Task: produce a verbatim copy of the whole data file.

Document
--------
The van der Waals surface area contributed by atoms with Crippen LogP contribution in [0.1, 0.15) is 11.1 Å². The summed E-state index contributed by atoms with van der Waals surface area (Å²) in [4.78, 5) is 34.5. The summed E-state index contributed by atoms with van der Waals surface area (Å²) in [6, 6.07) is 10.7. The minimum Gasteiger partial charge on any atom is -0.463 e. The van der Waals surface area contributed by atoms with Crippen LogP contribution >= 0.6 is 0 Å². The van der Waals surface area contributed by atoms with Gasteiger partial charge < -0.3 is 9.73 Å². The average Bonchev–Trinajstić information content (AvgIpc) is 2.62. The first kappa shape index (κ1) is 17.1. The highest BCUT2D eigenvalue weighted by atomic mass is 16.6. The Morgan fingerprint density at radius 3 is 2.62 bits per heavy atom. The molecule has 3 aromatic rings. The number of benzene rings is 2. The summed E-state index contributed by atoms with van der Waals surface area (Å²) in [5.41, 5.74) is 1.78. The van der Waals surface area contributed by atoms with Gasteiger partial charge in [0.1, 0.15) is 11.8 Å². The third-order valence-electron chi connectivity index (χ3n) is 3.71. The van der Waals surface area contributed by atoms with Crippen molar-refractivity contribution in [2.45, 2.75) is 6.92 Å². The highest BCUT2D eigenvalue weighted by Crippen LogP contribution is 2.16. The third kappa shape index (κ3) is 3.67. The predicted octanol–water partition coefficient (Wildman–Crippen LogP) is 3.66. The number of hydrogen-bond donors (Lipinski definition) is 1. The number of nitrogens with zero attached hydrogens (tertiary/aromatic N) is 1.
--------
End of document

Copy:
The van der Waals surface area contributed by atoms with Crippen LogP contribution in [0.1, 0.15) is 11.1 Å². The summed E-state index contributed by atoms with van der Waals surface area (Å²) in [4.78, 5) is 34.5. The summed E-state index contributed by atoms with van der Waals surface area (Å²) in [6, 6.07) is 10.7. The minimum Gasteiger partial charge on any atom is -0.463 e. The van der Waals surface area contributed by atoms with Crippen LogP contribution >= 0.6 is 0 Å². The van der Waals surface area contributed by atoms with Gasteiger partial charge < -0.3 is 9.73 Å². The average Bonchev–Trinajstić information content (AvgIpc) is 2.62. The first kappa shape index (κ1) is 17.1. The highest BCUT2D eigenvalue weighted by atomic mass is 16.6. The Morgan fingerprint density at radius 3 is 2.62 bits per heavy atom. The molecule has 3 aromatic rings. The number of benzene rings is 2. The summed E-state index contributed by atoms with van der Waals surface area (Å²) in [5.41, 5.74) is 1.78. The van der Waals surface area contributed by atoms with Gasteiger partial charge in [0.1, 0.15) is 11.8 Å². The third-order valence-electron chi connectivity index (χ3n) is 3.71. The van der Waals surface area contributed by atoms with Crippen molar-refractivity contribution in [2.45, 2.75) is 6.92 Å². The highest BCUT2D eigenvalue weighted by Crippen LogP contribution is 2.16. The third kappa shape index (κ3) is 3.67. The predicted octanol–water partition coefficient (Wildman–Crippen LogP) is 3.66. The number of hydrogen-bond donors (Lipinski definition) is 1. The number of nitrogens with zero attached hydrogens (tertiary/aromatic N) is 1.